Who: Memphis Grizzlies (50-32) at Oklahoma City Thunder (59-23)
When: Saturday, April 19th, 8:30 PM CST
Where: Chesapeake Energy Arena, Oklahoma City, OK
Watch and Listen: Sportsouth, 92.9 FM, 680 AM
Discuss: 3SOB on Twitter / 3SOB Forum, Grizzlies Message Boards
With a plethora of 3 Shades of Blue content being fed your way in preparation for the Grizzlies’ first round matchup with the Oklahoma City Thunder, allow this matchup profile to serve as a hub for all your Grizzlies/Thunder related needs. So before you proceed towards our matchup analysis, be sure to check out all the great stuff going on throughout the site, including:
- A recap of the Grizzlies’ pre-playoff practice by Zach Thomas
- An overview of the series at large by Jonathan May
- Perspective on the differences between Coach Joerger and Coach Hollins by Chip Crain
- A playoff edition of the Friday Morning Five by the 3SOB team
- A manifesto on the enigma that is Russell Westbrook by Zach Thomas
- An unfortunate update on the status of Nick Calathes by yours truly
Mike Conley: 17.2 PPG, 2.94 AST/TO, 20.07 PER
Russell Westbrook: 21.8 PPG, 1.80 AST/TO, 24.74 PER
First matchup in and our traditional “point v. point” structure is already up in the air, as this one has some serious cross-matchup potential. Tony Allen, Courtney Lee, and Nick Calathes (no longer) have serious forecasts of guarding Russell Westbrook in their immediate future. Westbrook is as polarizing as they come at the point guard position. He’s dynamic, salty, and epitomizes the term “one man fastbreak.” But what Russ loves to get going more than anything is his pull-up game. According to SportVu data, he ranks third in the league in pull-up shot attempts per game, with 8.7 — 3.3 of which are of the three-point variety. Surprisingly, however, he hasn’t been the pull-up maven you would think, this season. On those attempts he’s shooting just 38.1%, equating to an overall EFG (which adjusts for the value of a 3 point shot) of 44.5. To the contrary, Mr. Mike Conley is shooting 5.2 pull-ups per game at a clip of 41.3% with an EFG of 46.0. Peep Zach Thomas’s rundown, referenced above for more on R.West.
Advantage: Oklahoma City
Courtney Lee: 9.6 PPG, 37.1 3PT%, -0.52 DRPM
Thabo Sefolosha: 6.3 PPG, 31.6 3PT%, 2.29 DRPM
The elusive “3 and D” wing is sort of an en vogue concept in today’s NBA, and I can’t help but think of Thabo Sefolosha as a guy who kinda/sorta pioneered the modern day perception of a guy who fits the bill. At 6’7 with a wingspan of over 7′, the veteran shooting guard has all the tools to lock down the majority of his perimeter foes on a given night. However, at 29 years of age, the three-point masonry appears to have eluded him quite prematurely. This season’s 31.6% rating from downtown is a far cry from his greater than 40% postings from over the last two years, dragging his overall field goal percentage to a career worst 41.5% on the year. Courtney Lee was brought to Memphis with hopes of fulfilling the same “3 and D” destiny, but his game has faltered on the other end this season, with a defensive real plus-minus rating below zero. I believe the Grizzlies would be happy if Lee could just snap out of the streakiness and provide the quality shooting that his season numbers suggest, but Sefolosha is not the guy to make it easy on him.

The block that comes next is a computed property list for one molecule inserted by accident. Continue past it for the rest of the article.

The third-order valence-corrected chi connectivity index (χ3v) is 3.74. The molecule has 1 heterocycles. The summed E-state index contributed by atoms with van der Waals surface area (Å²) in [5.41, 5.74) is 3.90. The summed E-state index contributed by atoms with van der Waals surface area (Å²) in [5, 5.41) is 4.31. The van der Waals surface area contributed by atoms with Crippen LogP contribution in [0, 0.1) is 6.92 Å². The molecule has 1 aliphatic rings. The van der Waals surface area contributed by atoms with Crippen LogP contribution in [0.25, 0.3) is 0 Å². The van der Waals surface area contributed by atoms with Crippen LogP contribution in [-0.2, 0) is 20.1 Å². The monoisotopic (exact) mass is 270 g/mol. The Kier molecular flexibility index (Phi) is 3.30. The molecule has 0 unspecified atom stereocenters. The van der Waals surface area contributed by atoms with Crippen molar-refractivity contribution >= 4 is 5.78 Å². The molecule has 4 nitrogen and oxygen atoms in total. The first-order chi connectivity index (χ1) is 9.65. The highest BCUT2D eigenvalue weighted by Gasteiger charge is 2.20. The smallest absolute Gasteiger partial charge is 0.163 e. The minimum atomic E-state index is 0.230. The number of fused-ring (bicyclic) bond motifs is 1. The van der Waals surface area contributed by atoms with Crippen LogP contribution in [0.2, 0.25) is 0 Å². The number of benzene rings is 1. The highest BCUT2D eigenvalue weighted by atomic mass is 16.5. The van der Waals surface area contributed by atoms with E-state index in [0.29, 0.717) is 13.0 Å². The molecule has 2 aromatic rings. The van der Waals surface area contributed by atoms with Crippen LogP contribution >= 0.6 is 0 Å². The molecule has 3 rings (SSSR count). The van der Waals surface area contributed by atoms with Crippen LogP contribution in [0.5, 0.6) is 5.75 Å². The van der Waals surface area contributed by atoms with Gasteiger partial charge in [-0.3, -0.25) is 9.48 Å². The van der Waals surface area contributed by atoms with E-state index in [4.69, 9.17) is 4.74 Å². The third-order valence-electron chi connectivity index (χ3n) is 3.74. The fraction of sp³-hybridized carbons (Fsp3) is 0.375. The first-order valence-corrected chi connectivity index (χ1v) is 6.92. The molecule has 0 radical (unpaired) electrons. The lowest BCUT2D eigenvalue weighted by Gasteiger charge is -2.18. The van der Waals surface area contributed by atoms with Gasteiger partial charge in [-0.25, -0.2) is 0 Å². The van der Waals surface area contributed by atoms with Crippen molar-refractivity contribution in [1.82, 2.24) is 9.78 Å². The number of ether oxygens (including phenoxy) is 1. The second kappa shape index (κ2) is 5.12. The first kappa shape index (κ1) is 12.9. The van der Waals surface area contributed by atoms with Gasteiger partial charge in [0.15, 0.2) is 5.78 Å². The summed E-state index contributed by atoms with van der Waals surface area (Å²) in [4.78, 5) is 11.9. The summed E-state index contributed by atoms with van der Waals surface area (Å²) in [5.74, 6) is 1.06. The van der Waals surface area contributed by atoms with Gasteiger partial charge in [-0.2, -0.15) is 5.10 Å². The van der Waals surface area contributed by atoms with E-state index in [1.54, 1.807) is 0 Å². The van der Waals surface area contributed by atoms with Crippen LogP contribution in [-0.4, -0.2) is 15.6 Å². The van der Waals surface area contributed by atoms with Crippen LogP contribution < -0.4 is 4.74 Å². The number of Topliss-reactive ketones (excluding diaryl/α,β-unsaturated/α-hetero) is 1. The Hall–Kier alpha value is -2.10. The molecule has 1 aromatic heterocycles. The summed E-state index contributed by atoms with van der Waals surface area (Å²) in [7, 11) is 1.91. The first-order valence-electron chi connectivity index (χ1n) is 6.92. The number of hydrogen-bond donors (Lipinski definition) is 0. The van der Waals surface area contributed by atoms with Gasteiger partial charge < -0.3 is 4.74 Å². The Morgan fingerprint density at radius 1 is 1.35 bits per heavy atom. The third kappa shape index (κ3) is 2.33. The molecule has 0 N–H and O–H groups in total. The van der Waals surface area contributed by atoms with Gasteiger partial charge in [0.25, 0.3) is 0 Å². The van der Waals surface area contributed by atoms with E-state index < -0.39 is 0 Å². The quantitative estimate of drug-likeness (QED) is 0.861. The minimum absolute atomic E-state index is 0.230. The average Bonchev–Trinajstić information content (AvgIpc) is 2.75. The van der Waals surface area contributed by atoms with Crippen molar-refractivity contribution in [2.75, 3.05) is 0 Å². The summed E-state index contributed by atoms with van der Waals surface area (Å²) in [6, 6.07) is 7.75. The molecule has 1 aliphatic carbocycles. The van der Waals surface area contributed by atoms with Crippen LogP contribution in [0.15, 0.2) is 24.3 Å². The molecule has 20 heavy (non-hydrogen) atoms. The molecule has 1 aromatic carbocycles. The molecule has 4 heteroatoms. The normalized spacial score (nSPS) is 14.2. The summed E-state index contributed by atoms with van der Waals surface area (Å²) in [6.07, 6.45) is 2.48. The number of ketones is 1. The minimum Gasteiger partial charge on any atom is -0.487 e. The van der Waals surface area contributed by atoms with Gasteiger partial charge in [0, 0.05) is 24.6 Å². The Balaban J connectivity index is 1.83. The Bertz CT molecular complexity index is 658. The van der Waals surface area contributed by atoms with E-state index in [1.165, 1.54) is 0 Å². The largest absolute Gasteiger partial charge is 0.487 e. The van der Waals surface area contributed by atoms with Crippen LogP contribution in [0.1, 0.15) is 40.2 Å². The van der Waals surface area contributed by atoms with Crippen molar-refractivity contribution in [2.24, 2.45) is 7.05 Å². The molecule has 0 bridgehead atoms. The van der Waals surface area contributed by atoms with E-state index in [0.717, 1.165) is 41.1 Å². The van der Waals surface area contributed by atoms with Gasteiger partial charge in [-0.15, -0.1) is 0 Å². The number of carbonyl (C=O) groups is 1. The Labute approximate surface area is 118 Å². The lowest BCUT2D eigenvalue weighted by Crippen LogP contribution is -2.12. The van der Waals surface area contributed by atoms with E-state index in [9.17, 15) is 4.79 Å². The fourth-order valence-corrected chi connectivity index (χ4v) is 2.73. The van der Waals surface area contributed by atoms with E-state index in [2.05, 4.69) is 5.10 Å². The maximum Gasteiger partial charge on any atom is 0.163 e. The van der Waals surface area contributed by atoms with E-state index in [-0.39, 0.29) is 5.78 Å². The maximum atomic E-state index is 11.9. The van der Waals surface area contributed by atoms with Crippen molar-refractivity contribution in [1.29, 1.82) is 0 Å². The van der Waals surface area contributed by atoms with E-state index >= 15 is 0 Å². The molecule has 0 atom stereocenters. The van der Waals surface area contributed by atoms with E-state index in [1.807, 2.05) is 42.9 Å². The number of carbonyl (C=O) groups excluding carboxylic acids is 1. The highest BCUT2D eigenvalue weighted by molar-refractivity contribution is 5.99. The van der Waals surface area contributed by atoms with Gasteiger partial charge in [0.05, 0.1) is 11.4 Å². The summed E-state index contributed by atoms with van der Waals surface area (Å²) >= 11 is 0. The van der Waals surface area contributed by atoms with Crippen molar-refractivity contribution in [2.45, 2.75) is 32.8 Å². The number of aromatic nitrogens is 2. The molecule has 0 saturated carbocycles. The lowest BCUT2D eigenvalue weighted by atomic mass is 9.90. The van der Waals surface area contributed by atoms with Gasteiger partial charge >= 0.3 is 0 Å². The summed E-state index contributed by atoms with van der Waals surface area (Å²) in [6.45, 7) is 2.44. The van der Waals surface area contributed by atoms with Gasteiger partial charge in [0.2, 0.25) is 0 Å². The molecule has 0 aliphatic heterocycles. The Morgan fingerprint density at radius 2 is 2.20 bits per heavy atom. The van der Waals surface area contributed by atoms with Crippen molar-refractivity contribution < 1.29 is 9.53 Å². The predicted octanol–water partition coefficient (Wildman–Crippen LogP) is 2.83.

Advantage: Oklahoma City
Tayshaun Prince: 6.0 PPG, 43.1 TS%, 8.18 PER
Kevin Durant: 32.0 PPG, 63.5 TS%, 29.90 PER
It’s not that I don’t like Tayshaun Prince; it’s really because I like Tayshaun Prince that I prefer not to talk about his matchups. Mother always told me if you don’t have anything nice to say, don’t say anything at all, but this is quite possibly (probably) a matchup between the best offensive perimeter player in the league and the worst starting offensive perimeter player in the league. Kevin Durant had an absolute monster of a season, and should run away with the MVP award. If the Grizzlies aren’t at least clever in how they attack him defensively, he’ll run away with this series, too.
Advantage: Oklahoma City
Zach Randolph: 17.4 PPG, 10.1 REB, 0.3 BLK
Serge Ibaka: 15.1 PPG, 8.8 REB, 2.7 BLK